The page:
This could be seen as a positive development. However, as so often, you have to look closer to get to the truth of the matter: the sharks, despite keeping their fins attached, are no less effectively stored. This begs the question as to why it is suddenly no longer lucrative for one third of all fishermen. On the contrary: did finning continue until July 2013 in order to export the much more expensive fins to Asia?

Gegenüberstellung Fotos 2014

Gegenüberstellung Fotos 2014
(c) Friederike Kremer-Obrock

This year, then, as we (as always unannounced) did our research on site, we noticed the following: on 28 July 2014 the Manuel Alba, sailing under a Spanish flag with the home port of Vigo, landed about 90 tons of fish, predominantly shark, in the port of Horta. On the surface this appeared to be the same story as in the past. Once more it took 16 hours to transfer the load from the boat straight into the overseas container. When you look a bit closer, however, you find some significant differences. For one thing, the crew now consists mainly of Philippinos, who work on these boats for a pittance, supposedly to reduce the wage costs of the owner.

FOR ANOTHER THING, IT WAS SMALLER, YOUNGER SHARKS THAT WERE BEING UNLOADED. WHILE IN 2012 IT WAS MOSTLY ADULT BLUE SHARKS AND VERY LARGE MAKO SHARKS THAT WERE UNLOADED, NOW IT IS PRIMARILY YOUNG SPECIMENS HANGING FROM THE CRANE’S HOOK. THEY ARE GETTING SMALLER AND SMALLER …

Other than that, things have stayed the same: the “by-catch” is still 95% blue and Mako sharks. The hunting grounds are off the coast of Newfoundland (Canada). On enquiry we were told to our alarm that it’s no longer worth their while fishing in the waters around the Azores as the sharks there are too small, and there aren’t enough of them.

When you think that, according to current studies from the Marine Institute of the University of Lisbon, the breeding grounds for the blue sharks and various other protected species of shark such as the Hammerhead are located in the waters of the Azores, and that studies show that these animals go from the area around the Azores through the entire North Atlantic, then alarm bells should be ringing with all concerned.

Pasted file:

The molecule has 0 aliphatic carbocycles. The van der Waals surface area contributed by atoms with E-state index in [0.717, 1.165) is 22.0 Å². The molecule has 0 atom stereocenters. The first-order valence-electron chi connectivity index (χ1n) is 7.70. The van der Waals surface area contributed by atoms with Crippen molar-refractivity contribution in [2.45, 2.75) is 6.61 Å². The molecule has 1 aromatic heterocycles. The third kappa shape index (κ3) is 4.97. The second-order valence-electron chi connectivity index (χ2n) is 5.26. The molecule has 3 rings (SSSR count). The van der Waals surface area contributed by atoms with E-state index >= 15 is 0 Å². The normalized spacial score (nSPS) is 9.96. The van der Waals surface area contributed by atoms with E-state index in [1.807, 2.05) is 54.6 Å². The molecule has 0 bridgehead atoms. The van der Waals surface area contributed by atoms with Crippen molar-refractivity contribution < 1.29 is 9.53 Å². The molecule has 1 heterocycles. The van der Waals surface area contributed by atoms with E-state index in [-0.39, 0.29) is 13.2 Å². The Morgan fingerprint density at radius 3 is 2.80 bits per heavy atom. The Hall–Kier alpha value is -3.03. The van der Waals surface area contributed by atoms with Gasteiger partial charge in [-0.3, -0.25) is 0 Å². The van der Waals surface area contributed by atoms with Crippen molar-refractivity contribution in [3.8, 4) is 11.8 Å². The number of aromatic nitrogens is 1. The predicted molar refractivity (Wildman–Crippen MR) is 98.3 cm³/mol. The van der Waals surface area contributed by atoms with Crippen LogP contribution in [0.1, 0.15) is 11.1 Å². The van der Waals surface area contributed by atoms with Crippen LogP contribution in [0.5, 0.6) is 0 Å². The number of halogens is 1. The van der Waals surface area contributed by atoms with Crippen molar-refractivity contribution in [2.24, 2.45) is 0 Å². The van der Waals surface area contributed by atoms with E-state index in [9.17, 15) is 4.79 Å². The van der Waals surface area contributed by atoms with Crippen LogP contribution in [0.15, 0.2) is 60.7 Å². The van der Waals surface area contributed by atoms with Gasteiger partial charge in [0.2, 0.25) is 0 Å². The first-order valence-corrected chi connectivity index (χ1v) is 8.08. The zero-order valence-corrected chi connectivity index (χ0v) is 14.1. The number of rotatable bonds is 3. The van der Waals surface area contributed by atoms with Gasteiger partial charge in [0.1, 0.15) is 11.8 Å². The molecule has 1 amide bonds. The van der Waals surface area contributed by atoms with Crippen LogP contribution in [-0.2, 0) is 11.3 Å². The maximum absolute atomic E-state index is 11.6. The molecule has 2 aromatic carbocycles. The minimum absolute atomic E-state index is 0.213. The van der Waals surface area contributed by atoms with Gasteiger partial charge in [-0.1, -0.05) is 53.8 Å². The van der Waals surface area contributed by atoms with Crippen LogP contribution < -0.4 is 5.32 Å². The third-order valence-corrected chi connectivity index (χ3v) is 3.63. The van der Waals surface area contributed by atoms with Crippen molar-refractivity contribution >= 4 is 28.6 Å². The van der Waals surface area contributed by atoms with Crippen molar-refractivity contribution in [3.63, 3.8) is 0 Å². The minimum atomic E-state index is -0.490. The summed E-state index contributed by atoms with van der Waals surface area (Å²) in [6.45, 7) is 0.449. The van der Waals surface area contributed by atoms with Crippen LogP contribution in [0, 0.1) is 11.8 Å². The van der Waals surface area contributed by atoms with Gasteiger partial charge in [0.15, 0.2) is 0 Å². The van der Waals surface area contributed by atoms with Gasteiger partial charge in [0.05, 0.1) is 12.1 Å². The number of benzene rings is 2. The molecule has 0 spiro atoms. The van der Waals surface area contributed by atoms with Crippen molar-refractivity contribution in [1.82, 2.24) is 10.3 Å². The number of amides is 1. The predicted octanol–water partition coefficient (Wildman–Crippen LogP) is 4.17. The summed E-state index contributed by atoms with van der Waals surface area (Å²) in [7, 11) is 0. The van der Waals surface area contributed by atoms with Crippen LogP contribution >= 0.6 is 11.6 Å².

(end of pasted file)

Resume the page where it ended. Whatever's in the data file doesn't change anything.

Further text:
Bewegungen Blauhaie Nord-Atlantik Studie August 2014

Bewegungen Blauhaie Nord-Atlantik Studie August 2014

The fact is that diving centres are also complaining about a significant drop in shark numbers, even in protected areas such as the Condor Banks. In 2011/12 divers on the Condor Banks would be surrounded by between five and ten sharks, and even over a dozen in peak times, whereas in 2013 this had dropped to an average of three to four sharks. In 2014 you were lucky to see a couple of these animals per dive, and usually just one. The diving centres are sounding the alarm, as dive tourism is a lucrative source of income for the islanders in the summer months.

TO DATE THE AZORES HAS BEEN CONSIDERED THE SHARK DIVING SPOT ON EUROPE’S DOORSTEP. IF THIS TREND CONTINUES, THIS ACCOLADE COULD BE A THING OF THE PAST.

The call made by SHARKPROJECT for a large marine protection area around the Azores, which would only be accessible to sustainable local fishing outfits, has not yet got anywhere. We are constantly being approached by local fishermen who say that something has to be done to stop the shark landings.

(c) Friederike Kremer-Obrock

(c) Friederike Kremer-Obrock

It must be pointed out that on the Azores there is virtually no “shark” to be found on the menus of local restaurants. Shark does indeed feature on the menu of some tourist restaurants: if the local fishermen catch the odd shark it doesn’t go to waste. But there is no specific local shark fishing on the Azores, with one exception: shark can be found in supermarkets throughout Sao Miguel. The local catch statistics indicate a very small increase in the shark catch during 2011-13, which is really quite insignificant compared to the overall figures. Only the local deep sea long line fishermen represent a serious problem for the eco-system of the Azores, which needs a long term solution.

We asked the local government in the person of the Regional Director of Maritime Affairs on Faial for an official position on the current situation, but we have yet to receive any answers to our questions.

Some very important questions remain unanswered: we would like to have known whether and to what extent the landings in the port of Horta have reduced since July 2013. We would also have been interested to know what the local government is planning to do about the extinction of the blue and Mako sharks. Does it even see these species as endangered? Does it consider that the tourism image of the Azores is damaged by the shark landings in Horta?

SHARKPROJECT DEMANDS THE ESTABLISHMENT OF A 200-NAUTICAL MILE PROTECTION ZONE AROUND THE AZORES – BUT HOW REALISTIC IS THIS FROM A POLITICAL POINT OF VIEW? AFTER ALL, THERE IS NO DOUBT THAT THIS PROTECTION ZONE WILL HAPPEN EVENTUALLY AS IT IS THE ONLY WAY TO PROTECT THE NORTH ATLANTIC’S “SHARK NURSERY” IN THE LONG TERM.